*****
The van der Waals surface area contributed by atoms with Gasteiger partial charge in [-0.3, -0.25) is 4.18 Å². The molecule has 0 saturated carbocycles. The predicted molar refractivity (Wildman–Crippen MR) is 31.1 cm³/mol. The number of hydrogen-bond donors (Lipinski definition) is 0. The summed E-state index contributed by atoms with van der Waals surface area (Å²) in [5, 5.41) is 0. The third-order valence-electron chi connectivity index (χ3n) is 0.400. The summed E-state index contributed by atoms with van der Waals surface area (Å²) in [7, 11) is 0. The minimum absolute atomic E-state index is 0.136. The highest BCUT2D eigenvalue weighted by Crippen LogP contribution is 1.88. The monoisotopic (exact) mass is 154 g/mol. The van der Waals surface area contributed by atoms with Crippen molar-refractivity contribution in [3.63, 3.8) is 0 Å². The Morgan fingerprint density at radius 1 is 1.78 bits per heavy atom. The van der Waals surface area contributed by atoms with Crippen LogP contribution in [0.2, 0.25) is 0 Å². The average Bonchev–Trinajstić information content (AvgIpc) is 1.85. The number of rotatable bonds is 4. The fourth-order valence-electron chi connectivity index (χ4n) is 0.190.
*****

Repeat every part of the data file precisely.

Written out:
The van der Waals surface area contributed by atoms with Gasteiger partial charge in [-0.3, -0.25) is 4.18 Å². The molecule has 0 saturated carbocycles. The predicted molar refractivity (Wildman–Crippen MR) is 31.1 cm³/mol. The number of hydrogen-bond donors (Lipinski definition) is 0. The summed E-state index contributed by atoms with van der Waals surface area (Å²) in [5, 5.41) is 0. The third-order valence-electron chi connectivity index (χ3n) is 0.400. The summed E-state index contributed by atoms with van der Waals surface area (Å²) in [7, 11) is 0. The minimum absolute atomic E-state index is 0.136. The highest BCUT2D eigenvalue weighted by Crippen LogP contribution is 1.88. The monoisotopic (exact) mass is 154 g/mol. The van der Waals surface area contributed by atoms with Crippen molar-refractivity contribution in [3.63, 3.8) is 0 Å². The Morgan fingerprint density at radius 1 is 1.78 bits per heavy atom. The van der Waals surface area contributed by atoms with Crippen LogP contribution in [0.2, 0.25) is 0 Å². The average Bonchev–Trinajstić information content (AvgIpc) is 1.85. The number of rotatable bonds is 4. The fourth-order valence-electron chi connectivity index (χ4n) is 0.190.